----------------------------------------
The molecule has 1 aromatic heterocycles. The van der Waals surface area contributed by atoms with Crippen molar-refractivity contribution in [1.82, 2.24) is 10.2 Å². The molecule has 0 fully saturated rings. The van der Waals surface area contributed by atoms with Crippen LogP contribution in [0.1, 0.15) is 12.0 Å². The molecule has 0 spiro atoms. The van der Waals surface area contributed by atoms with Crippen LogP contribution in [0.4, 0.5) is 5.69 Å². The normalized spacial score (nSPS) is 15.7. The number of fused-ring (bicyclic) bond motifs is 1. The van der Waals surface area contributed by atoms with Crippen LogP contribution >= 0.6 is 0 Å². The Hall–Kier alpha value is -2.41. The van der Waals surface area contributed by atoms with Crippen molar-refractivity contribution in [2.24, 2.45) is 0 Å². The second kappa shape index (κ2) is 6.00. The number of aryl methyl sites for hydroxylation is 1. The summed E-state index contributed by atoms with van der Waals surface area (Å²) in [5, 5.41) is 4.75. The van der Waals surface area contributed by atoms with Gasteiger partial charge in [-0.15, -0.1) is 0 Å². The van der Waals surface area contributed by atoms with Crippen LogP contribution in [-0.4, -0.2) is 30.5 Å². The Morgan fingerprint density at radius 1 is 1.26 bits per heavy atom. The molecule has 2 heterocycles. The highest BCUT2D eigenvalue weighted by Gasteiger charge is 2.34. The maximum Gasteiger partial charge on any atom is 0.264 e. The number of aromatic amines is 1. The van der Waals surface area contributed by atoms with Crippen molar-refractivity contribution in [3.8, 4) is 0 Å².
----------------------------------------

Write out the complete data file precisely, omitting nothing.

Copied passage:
The molecule has 1 aromatic heterocycles. The van der Waals surface area contributed by atoms with Crippen molar-refractivity contribution in [1.82, 2.24) is 10.2 Å². The molecule has 0 fully saturated rings. The van der Waals surface area contributed by atoms with Crippen LogP contribution in [0.1, 0.15) is 12.0 Å². The molecule has 0 spiro atoms. The van der Waals surface area contributed by atoms with Crippen LogP contribution in [0.4, 0.5) is 5.69 Å². The normalized spacial score (nSPS) is 15.7. The number of fused-ring (bicyclic) bond motifs is 1. The van der Waals surface area contributed by atoms with Crippen LogP contribution >= 0.6 is 0 Å². The Hall–Kier alpha value is -2.41. The van der Waals surface area contributed by atoms with Crippen molar-refractivity contribution in [2.24, 2.45) is 0 Å². The second kappa shape index (κ2) is 6.00. The number of aryl methyl sites for hydroxylation is 1. The summed E-state index contributed by atoms with van der Waals surface area (Å²) in [5, 5.41) is 4.75. The van der Waals surface area contributed by atoms with Gasteiger partial charge in [-0.15, -0.1) is 0 Å². The van der Waals surface area contributed by atoms with Crippen LogP contribution in [-0.4, -0.2) is 30.5 Å². The Morgan fingerprint density at radius 1 is 1.26 bits per heavy atom. The molecule has 2 heterocycles. The highest BCUT2D eigenvalue weighted by Gasteiger charge is 2.34. The maximum Gasteiger partial charge on any atom is 0.264 e. The number of aromatic amines is 1. The van der Waals surface area contributed by atoms with Crippen molar-refractivity contribution in [3.8, 4) is 0 Å².